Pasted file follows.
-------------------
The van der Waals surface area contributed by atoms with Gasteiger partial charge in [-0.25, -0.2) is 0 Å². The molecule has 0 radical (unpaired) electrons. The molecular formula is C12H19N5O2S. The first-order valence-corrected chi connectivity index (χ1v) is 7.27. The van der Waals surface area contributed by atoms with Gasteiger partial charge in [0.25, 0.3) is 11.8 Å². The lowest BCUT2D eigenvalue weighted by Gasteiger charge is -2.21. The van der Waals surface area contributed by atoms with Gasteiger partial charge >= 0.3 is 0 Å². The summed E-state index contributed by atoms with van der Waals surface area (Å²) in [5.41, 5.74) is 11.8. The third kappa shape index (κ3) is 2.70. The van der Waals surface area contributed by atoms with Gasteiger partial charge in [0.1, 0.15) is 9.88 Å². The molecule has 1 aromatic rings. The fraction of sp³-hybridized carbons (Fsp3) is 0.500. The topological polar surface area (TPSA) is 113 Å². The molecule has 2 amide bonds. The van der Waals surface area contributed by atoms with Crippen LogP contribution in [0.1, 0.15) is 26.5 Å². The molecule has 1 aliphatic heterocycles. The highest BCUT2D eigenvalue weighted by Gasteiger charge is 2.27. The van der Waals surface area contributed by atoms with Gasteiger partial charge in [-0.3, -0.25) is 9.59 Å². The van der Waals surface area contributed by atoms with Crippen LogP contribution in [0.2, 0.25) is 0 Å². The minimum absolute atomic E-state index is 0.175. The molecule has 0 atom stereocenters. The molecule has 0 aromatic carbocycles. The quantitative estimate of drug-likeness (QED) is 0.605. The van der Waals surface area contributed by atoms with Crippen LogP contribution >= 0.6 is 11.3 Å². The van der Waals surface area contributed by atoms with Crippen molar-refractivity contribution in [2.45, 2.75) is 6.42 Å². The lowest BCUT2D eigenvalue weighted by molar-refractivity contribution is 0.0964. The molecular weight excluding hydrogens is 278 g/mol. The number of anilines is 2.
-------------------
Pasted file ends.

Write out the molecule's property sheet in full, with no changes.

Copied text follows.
The van der Waals surface area contributed by atoms with Gasteiger partial charge in [-0.25, -0.2) is 0 Å². The molecule has 0 radical (unpaired) electrons. The molecular formula is C12H19N5O2S. The first-order valence-corrected chi connectivity index (χ1v) is 7.27. The van der Waals surface area contributed by atoms with Gasteiger partial charge in [0.25, 0.3) is 11.8 Å². The lowest BCUT2D eigenvalue weighted by Gasteiger charge is -2.21. The van der Waals surface area contributed by atoms with Gasteiger partial charge >= 0.3 is 0 Å². The summed E-state index contributed by atoms with van der Waals surface area (Å²) in [5.41, 5.74) is 11.8. The third kappa shape index (κ3) is 2.70. The van der Waals surface area contributed by atoms with Gasteiger partial charge in [0.1, 0.15) is 9.88 Å². The molecule has 1 aromatic rings. The fraction of sp³-hybridized carbons (Fsp3) is 0.500. The topological polar surface area (TPSA) is 113 Å². The molecule has 2 amide bonds. The van der Waals surface area contributed by atoms with Crippen LogP contribution in [0.1, 0.15) is 26.5 Å². The molecule has 1 aliphatic heterocycles. The highest BCUT2D eigenvalue weighted by Gasteiger charge is 2.27. The van der Waals surface area contributed by atoms with Gasteiger partial charge in [-0.3, -0.25) is 9.59 Å². The van der Waals surface area contributed by atoms with Crippen LogP contribution in [0.2, 0.25) is 0 Å². The minimum absolute atomic E-state index is 0.175. The molecule has 0 atom stereocenters. The molecule has 0 aromatic carbocycles. The quantitative estimate of drug-likeness (QED) is 0.605. The van der Waals surface area contributed by atoms with Crippen LogP contribution >= 0.6 is 11.3 Å². The van der Waals surface area contributed by atoms with Crippen molar-refractivity contribution in [2.45, 2.75) is 6.42 Å². The lowest BCUT2D eigenvalue weighted by molar-refractivity contribution is 0.0964. The molecular weight excluding hydrogens is 278 g/mol. The number of anilines is 2.